Serving as the starting point of the exhibition, Diana Thater's Untitled (Butterfly Videowall #2) (2008) invites reflections on technology’s mediation on life and death, violence and mercy. Two episodes, The Brute Force (2014) and La Mémoire de Masse (2015) from Fabien Giraud & Raphaël Siboni‘s film series The Unmanned are the backbone of the show. The series recounts in reverse a non-human history of technology and requires an account of history as a morphological relationship between humans and their environment. The Brute Force reconstructs the scene soon after Garry Kasparov’s crushing defeat against the IBM Deep Blue computer on 11 May 1997; represented through computer-generated characters, La Mémoire de Masse unfolds during the second Canut revolts in Lyon in 1834, the protests against the implementation of perforated cards in the silk industry. Both events are symbolic in the history of the human struggles with modern computation.

Yin-Ju Chen, Anthony Discenza and Tsang Kin-Wah will each present a multimedia installation with various components, functioning as three small solo presentations. Together, they create an “experience space” that connects singular encounters of the three different positions. As Chen’s As Above, So Below (2013–14) speculates on the fictions of modem epistemological systems and explores alternative means of knowledge production; Discenza’s Trouble Sleeping (2015) observes the everyday absurdity of human and technology interactions; and Tsang’s The Third Seal – They Are Already Old. They Don’t Need To Exist Anymore (2009) investigates religious and philosophical narratives through his highly technologically facilitated artistic language.

While other works are on display during the entire period of the exhibition, Discenza’s project will have a separate life. Each element of the work alternates and evolves in three difference phases to interpret the exhibition narrative, echoing with the ideas of mutation and non-fixation.

Created especially for this exhibition, Tsang’s newly commissioned vinyl window installation Soft Crash (2016) – borrowing from the exhibition’s title – poetically comments on the relationship between fiction and science, human body and technologies.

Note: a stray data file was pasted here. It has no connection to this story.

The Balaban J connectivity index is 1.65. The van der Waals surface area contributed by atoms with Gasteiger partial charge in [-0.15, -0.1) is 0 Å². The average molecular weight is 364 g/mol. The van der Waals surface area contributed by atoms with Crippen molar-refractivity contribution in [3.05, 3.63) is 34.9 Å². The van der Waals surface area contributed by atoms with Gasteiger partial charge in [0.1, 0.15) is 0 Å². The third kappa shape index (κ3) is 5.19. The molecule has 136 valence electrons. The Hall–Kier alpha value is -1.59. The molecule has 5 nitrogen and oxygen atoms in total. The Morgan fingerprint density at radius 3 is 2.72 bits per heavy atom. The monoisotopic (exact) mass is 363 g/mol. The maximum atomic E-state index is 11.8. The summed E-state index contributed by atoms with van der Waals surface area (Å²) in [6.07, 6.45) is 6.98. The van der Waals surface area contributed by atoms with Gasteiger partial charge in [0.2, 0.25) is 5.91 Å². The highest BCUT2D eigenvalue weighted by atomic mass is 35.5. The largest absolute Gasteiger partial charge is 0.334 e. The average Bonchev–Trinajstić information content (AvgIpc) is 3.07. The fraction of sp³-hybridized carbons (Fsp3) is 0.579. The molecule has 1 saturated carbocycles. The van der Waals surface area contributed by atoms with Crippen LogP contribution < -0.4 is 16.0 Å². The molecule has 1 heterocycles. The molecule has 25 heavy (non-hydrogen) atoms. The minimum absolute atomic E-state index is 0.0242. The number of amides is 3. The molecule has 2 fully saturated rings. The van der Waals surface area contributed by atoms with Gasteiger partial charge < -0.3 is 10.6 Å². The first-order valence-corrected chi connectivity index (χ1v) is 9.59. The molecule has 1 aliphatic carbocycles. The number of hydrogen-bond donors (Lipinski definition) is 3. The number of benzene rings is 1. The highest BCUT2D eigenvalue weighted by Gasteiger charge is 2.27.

Xiaoyu Weng is The Robert H. N. Ho Family Foundation Associate Curator of Chinese Art at the Solomon R. Guggenheim Museum in New York. She served as the founding director of the Kadist Art Foundation’s Asia Programs, Paris and San Francisco. There, she launched the Kadist Curatorial Collaboration, which organizes exhibitions that stimulate cultural exchange, and she also oversaw artist residencies and the building of the contemporary Asian art collection. In addition to her institutional affiliations, Weng has organized numerous exhibitions and events for international venues such as the CAFA Art Museum in Beijing, Witte de With Contemporary Art Center in Rotterdam, Yerba Buena Center for the Arts and the CCA Wattis Institute for Contemporary Arts in San Francisco. She is a contributing editor of Leap, a Beijing-based Chinese and English bilingual magazine of contemporary art. As a prolific writer, her writings have appeared in various professional art journals and catalogues of Biennials.


27 MAY–24 JULY 2016
Curated by XIAOYU WENG

Opening hours:
Tuesday-Sunday: 10 a.m. – 7 p.m. / Thursday: 10 a.m. – 10 p.m. / Monday closed

Tickets (valid for all the exhibitions on show)
Full: € 6 / Reduced: € 4 / Schools: free


Other images:

Altre immagini:

– Anthony Discenza: Trouble in the Interior, Part 4 (Sinister)...
– Anthony Discenza: Trouble Sleeping, 2015
– Fabien Giraud & Raphaël Siboni: The Unmanned - 1997 - The...
– Diana Thater: Untitled (Butterfly Videowall #2), 2008